In Windows 10, the NT-SS5G is not as simple to set up as the Realtek based 2.5GbE USB 3 adapters. The NIC uses the Aquantia AQC111U which is now a Marvell offering. This means it utilizes the Aquantia AQtion drivers and our test systems did not work out of the box. This was a bit surprising. Indeed, inserting the NIC has an auto-mounting (in Windows 10) storage solution that has 32/64-bit drivers. On one hand, this can be very useful if this is your only Internet connection. Our security-minded readers may cringe a bit at this solution. In either case, the drivers become out-of-date and one can get newer 126.96.36.199 (as of this writing) drivers from Marvell. We were able to download and have the new Marvell drivers work out of the box. Marvell acquired Aquantia but we still have an Aquantia branded installer here.
This is the same setup process as the StarTech unit while the TRENDnet unit utilized its own driver dated from 2019.
Once we got the NIC installed, everything worked as expected. Still, this is not the best user experience. There are a number of features such as VLAN tagging and Jumbo Frames that one may want to change after setting up the NIC in the standard network adapter configuration, but everything was where we expected.
Sabrent USB 5GbE NIC Performance
The performance was, let us just say, not as we would expect as a normal consumer, but it is what we would expect now that we have tested a number of these NICs. We tried this in a number of different configurations including TinyMiniMicro nodes from Dell, HPE, and Lenovo. We tried ThreadRipper based systems, Core i9 systems. We tried USB 3.1 Gen1 and Gen2 ports. We tried going through Netgear and MikroTik switches. We also tried multiple targets. The results remained fairly consistent. Our iperf3 results topped out around 3.44-3.45Gbps. This is common for these solutions.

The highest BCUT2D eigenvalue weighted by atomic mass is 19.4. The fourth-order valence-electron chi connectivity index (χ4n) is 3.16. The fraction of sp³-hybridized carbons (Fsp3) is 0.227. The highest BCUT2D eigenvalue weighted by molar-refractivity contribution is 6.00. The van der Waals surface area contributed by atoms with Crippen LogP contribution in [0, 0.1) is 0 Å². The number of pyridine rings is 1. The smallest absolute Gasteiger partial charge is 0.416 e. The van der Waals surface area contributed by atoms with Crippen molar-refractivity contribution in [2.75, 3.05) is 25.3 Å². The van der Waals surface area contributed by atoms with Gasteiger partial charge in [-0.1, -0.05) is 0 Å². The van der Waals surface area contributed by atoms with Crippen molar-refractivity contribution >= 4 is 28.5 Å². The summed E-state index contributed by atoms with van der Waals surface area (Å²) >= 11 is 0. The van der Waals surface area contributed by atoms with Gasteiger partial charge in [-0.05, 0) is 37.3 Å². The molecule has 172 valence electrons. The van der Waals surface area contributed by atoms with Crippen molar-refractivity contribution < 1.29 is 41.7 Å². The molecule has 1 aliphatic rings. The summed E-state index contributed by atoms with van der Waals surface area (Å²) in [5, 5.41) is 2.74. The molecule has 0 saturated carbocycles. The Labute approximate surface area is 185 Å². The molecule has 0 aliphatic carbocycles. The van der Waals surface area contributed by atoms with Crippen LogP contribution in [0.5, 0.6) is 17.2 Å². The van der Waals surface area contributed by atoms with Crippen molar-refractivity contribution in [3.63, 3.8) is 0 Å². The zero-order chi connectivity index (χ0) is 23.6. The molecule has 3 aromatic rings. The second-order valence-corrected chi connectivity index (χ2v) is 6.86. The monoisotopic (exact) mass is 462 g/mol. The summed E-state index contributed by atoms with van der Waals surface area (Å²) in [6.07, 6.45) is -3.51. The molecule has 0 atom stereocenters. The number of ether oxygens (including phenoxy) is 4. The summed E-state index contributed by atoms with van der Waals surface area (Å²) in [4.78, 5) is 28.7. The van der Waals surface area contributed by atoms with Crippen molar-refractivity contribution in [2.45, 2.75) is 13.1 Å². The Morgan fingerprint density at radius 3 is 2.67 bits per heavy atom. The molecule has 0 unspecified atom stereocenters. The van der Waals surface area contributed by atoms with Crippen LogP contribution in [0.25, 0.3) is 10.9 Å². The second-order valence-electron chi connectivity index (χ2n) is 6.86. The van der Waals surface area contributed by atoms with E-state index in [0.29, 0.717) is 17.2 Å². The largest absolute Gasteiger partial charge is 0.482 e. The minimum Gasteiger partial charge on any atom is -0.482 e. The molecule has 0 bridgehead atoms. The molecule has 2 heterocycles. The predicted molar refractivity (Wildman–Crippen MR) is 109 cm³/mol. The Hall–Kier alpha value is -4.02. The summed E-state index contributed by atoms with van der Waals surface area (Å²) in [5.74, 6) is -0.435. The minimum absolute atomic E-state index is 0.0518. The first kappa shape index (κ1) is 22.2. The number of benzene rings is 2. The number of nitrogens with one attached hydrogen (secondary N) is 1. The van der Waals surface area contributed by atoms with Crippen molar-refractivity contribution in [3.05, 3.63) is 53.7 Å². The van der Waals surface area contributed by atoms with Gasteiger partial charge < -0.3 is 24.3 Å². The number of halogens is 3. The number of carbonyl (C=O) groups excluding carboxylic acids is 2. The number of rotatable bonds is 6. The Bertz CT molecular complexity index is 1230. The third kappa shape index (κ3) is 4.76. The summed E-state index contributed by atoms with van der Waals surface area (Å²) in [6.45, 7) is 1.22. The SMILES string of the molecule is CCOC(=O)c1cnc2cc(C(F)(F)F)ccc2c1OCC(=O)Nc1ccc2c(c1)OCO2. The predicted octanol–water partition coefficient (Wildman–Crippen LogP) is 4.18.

Our Jumbo frames (9K) performance was around 1-2% better but did not make enough of a difference for us to recommend changing a network for that.
We saw slightly higher CPU utilization with this unit versus the StarTech with 10% here instead of 9% with the StarTech. Our test system for this screenshot was hitting clocks of 3.87GHz with the StarTech and 3.8GHz with the Sabrent runs so while we have to report that the StarTech was 1% lower, it may just be a test system clock speed variation. While using the Marvell drivers with the Sabrent/ StarTech units we saw 9-10%, the TRENDnet unit which used its own drivers from 2019 was around 17% here.